<p>It looks great!</p>
<p>.&quot;proper southern facing wall angle should be 10 degrees greater than the latitude of your location.&quot;</p><p>In your case of 45 degrees it doesn't matter, but is this from verticle or Horizontal???</p>
<p>The horizon is 0&ordm;</p><p>Straight up is 90</p>
I believe that is from horizontal. The idea here is to capture as much of the Sun's radiant heating during the day in the winter and less (due to the Sun's angle) in the summer months.
<p>Nice job</p><p>I didn't read all of it, but did you use sealed glass units or just the frames?</p><p>Twinwall polycarbonate roofing works well and insulates. Arduino controlled ventilation and watering next. Fill it with stuff that really does need the heat - peppers, blight-free tomatoes, basil etc.</p>
This is perfect,I've been wanting a greenhouse,and this is actually affordable.Thanks!
<p>cool!:)</p>
Great concept!
<p>If you found a 60+ watt solar panel and a small car electric radiator fan you could have a cheap reliable passive vent system on the greenhouse. just a thought :)</p>
<p>I have a thermostat controlled exhaust fan and a 220v greenhouse heater for winter... Great idea though, thanks!</p>
<p>Nice work! I love all of your thoughtful design details that pull all of the reclaimed elements together. It looks great! thanks for making such a great Instructable! </p>
<p>Thanks!</p>
<p>I love the flagstone...it adds a nice touch! You said it was 12x12 but didn't look that big until I saw the pictures with people in it as well which provided some dimensional comparison. This turned out great. I have someone I would love to build this for and can get all the windows pretty inexpensively. I may build this soon. Thanks for the great instructable.</p>
<p>Thanks, I am a fan of flagstone as well... I still want to build a flagstone interior wall on the north side for additional solar heat storage and insulation. This design has proven to be very efficient at collecting, storing, and holding heat in the winter months. </p>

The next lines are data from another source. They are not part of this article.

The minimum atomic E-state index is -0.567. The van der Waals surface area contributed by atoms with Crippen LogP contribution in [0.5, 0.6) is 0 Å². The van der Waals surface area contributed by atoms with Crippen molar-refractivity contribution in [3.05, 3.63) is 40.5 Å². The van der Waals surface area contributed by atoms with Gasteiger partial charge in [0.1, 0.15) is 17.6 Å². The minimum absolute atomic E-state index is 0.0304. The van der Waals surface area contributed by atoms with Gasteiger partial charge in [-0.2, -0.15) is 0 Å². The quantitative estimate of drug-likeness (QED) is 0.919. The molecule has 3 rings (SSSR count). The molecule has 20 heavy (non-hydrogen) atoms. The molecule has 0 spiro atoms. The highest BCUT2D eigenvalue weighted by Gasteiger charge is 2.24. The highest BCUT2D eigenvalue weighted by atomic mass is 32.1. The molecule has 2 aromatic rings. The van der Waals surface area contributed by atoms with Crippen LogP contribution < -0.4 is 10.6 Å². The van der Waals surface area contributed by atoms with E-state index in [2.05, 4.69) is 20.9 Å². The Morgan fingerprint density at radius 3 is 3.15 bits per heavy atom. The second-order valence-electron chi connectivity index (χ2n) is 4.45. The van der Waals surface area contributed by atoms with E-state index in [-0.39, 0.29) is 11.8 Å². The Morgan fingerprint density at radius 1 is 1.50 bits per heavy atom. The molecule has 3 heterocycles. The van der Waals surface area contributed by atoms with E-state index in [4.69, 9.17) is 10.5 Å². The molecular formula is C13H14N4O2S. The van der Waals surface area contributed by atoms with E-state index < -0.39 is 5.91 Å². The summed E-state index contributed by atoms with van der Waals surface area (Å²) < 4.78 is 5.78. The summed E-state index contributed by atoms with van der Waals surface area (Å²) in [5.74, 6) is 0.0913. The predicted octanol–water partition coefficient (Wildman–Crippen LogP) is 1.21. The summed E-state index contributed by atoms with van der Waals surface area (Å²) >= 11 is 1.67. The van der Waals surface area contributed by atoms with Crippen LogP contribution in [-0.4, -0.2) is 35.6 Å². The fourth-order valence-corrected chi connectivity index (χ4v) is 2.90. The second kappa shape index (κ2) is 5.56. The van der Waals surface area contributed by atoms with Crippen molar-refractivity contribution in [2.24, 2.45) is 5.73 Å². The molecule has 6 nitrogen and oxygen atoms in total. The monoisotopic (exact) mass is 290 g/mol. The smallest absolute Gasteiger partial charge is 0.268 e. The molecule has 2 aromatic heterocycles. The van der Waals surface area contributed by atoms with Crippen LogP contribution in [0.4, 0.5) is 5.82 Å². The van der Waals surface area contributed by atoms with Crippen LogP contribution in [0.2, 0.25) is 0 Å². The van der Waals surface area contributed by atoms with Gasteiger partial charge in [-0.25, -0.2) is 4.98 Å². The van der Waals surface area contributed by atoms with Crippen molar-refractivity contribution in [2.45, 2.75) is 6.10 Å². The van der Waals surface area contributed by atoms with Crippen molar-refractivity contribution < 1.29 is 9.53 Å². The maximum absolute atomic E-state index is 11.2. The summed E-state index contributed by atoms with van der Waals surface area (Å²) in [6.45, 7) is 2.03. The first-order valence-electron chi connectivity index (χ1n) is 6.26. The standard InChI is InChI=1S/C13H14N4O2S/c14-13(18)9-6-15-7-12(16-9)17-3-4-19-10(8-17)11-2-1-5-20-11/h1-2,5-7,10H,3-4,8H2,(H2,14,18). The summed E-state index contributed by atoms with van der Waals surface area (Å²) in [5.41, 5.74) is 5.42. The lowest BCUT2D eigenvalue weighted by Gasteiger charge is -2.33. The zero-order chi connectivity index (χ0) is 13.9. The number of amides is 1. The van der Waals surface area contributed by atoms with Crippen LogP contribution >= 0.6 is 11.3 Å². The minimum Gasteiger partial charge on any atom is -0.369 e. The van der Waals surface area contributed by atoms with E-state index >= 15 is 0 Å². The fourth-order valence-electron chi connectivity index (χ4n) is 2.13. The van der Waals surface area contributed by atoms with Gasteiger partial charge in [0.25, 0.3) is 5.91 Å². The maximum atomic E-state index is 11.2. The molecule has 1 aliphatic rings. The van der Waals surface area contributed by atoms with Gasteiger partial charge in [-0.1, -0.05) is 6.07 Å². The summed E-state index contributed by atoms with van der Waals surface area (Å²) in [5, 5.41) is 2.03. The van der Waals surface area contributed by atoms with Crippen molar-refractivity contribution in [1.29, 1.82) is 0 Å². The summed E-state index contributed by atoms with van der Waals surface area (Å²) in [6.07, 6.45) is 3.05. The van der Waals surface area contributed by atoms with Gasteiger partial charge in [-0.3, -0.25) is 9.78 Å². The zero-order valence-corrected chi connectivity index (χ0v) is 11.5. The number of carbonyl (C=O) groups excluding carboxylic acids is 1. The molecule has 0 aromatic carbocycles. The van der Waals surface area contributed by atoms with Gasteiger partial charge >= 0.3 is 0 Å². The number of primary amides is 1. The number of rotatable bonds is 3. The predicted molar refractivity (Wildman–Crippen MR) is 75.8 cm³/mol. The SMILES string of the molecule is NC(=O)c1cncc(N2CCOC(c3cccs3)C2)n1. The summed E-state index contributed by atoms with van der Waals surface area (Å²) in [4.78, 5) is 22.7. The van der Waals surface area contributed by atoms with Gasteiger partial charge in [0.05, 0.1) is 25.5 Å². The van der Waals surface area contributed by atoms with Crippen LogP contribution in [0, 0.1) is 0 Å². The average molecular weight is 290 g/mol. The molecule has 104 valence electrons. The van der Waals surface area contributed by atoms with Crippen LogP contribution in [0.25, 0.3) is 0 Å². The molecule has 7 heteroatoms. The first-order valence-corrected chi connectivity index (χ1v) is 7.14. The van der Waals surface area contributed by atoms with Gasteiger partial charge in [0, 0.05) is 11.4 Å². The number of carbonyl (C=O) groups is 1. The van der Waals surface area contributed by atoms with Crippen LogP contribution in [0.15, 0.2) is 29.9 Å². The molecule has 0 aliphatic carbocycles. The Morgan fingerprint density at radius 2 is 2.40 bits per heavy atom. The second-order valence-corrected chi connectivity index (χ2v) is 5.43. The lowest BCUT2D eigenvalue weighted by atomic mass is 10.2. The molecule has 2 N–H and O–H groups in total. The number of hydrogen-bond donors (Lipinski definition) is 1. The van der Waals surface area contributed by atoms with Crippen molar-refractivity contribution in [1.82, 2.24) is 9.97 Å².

<p>Thanks, I am a fan of flagstone as well... I still want to build a flagstone interior wall on the north side for additional solar heat storage and insulation. This design has proven to be very efficient at collecting, storing, and holding heat in the winter months. </p>
<p>Thanks, I am a fan of flagstone as well... I still want to build a flagstone interior wall on the north side for additional solar heat storage and insulation. This design has proven to be very efficient at collecting, storing, and holding heat in the winter months. </p>
<p>Great work on this, been grabing discarded windows for a wile now to something similar</p>
<p>amazing idea. good work</p>
<p>Thanks!</p>
<p>Your greenhouse is amazing. I dread to think how much one of that quality and design would cost to have made. Very impressive.</p>
<p>Thanks for your comments! Before my last electrical episode I estimated my out of pocket expenses around $1750... I too would hate to think what a green house like this might cost contracted out... </p>
<p>Superb build <a href="https://www.instructables.com/member/Kirklewellen/" rel="nofollow">Kirklewellen</a>! Probably the best greenhouse from reclaimed windows I've seen.</p>
This turned out fantastic!! It looks very functional and really beautiful. I also really like the old school gator. Thanks for sharing
<p>Ha ha, we call the Gator the beast, I use it about everyday... </p>
Excellent work indeed...